BRIDGEPORT, Conn. (AP) — The acting personnel director of Bridgeport, Connecticut, resigned Friday, a day after he and the police chief were arrested on federal fraud charges.

The city confirmed it had received David Dunn’s resignation on Friday. Police Chief Armando Perez stepped down Thursday afternoon after the two were arraigned in U.S. District Court.

They are accused of rigging the process that led to the city hiring Perez as chief in 2018.

Messages seeking comment were left Friday for their attorneys. Both defendants declined to comment as they left court Thursday.

According to the criminal complaint, Dunn gave confidential materials, including answers to the oral portion of the police chief exam, to Perez and tailored the scoring criteria for that exam in Perez’s favor.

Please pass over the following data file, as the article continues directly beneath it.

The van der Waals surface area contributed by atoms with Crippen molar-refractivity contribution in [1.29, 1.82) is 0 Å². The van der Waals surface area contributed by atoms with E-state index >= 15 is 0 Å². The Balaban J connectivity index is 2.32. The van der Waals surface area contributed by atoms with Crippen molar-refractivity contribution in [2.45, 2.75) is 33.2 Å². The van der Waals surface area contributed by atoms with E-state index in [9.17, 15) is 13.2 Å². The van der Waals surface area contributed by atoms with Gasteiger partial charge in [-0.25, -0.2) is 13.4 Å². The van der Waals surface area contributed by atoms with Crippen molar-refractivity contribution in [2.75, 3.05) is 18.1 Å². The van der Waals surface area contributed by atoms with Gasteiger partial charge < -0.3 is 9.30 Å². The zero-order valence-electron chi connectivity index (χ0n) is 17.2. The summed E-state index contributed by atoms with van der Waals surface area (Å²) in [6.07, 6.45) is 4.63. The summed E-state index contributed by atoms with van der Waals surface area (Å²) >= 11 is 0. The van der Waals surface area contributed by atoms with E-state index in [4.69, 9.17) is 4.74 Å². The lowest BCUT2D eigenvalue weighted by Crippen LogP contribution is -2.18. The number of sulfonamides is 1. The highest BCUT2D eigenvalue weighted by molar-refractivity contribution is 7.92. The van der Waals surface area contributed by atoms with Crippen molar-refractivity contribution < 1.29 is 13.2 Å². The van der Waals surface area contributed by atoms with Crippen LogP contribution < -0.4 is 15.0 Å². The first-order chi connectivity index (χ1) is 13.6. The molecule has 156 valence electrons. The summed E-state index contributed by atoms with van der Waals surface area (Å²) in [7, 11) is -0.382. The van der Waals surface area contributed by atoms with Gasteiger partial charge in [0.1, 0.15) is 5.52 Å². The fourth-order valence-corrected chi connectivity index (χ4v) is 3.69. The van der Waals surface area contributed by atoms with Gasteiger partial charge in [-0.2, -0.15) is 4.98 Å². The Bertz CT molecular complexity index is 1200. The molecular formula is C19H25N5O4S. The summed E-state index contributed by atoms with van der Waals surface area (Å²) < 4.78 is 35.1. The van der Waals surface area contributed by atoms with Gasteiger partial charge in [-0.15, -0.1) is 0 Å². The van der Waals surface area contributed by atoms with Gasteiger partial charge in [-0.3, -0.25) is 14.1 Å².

Perez, investigators said, also had two police officers secretly take the written portion of the exam for him.


Dunn, 72, also instructed officials to eliminate a scoring penalty imposed if the candidates did not have a bachelor’s degree, the complaint said. Perez was the only applicant without one, authorities said.

The maneuvers were designed to ensure that Perez, who had been with the police department of Connecticut’s largest city for nearly four decades, was ranked among the top three candidates and could thus qualify to be awarded a five-year contract as chief, the complaint said.

The terms of his contract included a $300,000 payout for accrued leave and an annual salary of about $145,000, the complaint said.

Assistant Police Chief Rebeca Garcia was sworn in Thursday evening by Mayor Joe Ganim as acting chief.

Ganim’s office said the city attorney’s office has received a copy of the sealed complaint and is reviewing the charges.